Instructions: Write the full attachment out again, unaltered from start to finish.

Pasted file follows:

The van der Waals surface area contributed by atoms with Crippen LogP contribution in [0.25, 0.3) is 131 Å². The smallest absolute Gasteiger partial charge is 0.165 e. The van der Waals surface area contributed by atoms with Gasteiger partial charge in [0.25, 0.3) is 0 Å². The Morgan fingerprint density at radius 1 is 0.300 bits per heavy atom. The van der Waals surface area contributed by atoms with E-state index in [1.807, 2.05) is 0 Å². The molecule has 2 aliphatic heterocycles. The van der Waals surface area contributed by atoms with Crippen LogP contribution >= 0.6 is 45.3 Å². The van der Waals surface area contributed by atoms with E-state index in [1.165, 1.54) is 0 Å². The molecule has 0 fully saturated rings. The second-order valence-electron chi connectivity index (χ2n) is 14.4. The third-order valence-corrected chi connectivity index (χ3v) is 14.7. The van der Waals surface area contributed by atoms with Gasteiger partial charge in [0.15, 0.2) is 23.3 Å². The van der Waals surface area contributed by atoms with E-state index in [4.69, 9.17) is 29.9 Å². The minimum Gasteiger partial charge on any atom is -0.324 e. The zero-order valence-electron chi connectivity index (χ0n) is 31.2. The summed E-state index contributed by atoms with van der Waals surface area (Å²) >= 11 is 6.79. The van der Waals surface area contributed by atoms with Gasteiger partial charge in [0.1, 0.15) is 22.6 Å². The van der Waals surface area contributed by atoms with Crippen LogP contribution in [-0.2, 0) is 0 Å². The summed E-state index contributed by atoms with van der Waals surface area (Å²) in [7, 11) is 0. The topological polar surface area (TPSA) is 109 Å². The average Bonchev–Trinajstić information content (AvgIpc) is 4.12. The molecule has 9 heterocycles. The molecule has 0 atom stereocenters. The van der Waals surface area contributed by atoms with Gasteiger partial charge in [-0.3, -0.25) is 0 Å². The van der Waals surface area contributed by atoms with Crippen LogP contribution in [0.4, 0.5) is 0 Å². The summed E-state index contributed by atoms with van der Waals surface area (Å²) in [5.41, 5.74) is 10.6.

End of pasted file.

The van der Waals surface area contributed by atoms with Crippen LogP contribution in [0.25, 0.3) is 131 Å². The smallest absolute Gasteiger partial charge is 0.165 e. The van der Waals surface area contributed by atoms with Gasteiger partial charge in [0.25, 0.3) is 0 Å². The Morgan fingerprint density at radius 1 is 0.300 bits per heavy atom. The van der Waals surface area contributed by atoms with E-state index in [1.807, 2.05) is 0 Å². The molecule has 2 aliphatic heterocycles. The van der Waals surface area contributed by atoms with Crippen LogP contribution >= 0.6 is 45.3 Å². The van der Waals surface area contributed by atoms with E-state index in [1.165, 1.54) is 0 Å². The molecule has 0 fully saturated rings. The second-order valence-electron chi connectivity index (χ2n) is 14.4. The third-order valence-corrected chi connectivity index (χ3v) is 14.7. The van der Waals surface area contributed by atoms with Gasteiger partial charge in [0.15, 0.2) is 23.3 Å². The van der Waals surface area contributed by atoms with E-state index in [4.69, 9.17) is 29.9 Å². The minimum Gasteiger partial charge on any atom is -0.324 e. The zero-order valence-electron chi connectivity index (χ0n) is 31.2. The summed E-state index contributed by atoms with van der Waals surface area (Å²) >= 11 is 6.79. The van der Waals surface area contributed by atoms with Gasteiger partial charge in [0.1, 0.15) is 22.6 Å². The van der Waals surface area contributed by atoms with Crippen LogP contribution in [-0.2, 0) is 0 Å². The summed E-state index contributed by atoms with van der Waals surface area (Å²) in [7, 11) is 0. The topological polar surface area (TPSA) is 109 Å². The average Bonchev–Trinajstić information content (AvgIpc) is 4.12. The molecule has 9 heterocycles. The molecule has 0 atom stereocenters. The van der Waals surface area contributed by atoms with Gasteiger partial charge in [-0.3, -0.25) is 0 Å². The van der Waals surface area contributed by atoms with Crippen LogP contribution in [0.4, 0.5) is 0 Å². The summed E-state index contributed by atoms with van der Waals surface area (Å²) in [5.41, 5.74) is 10.6.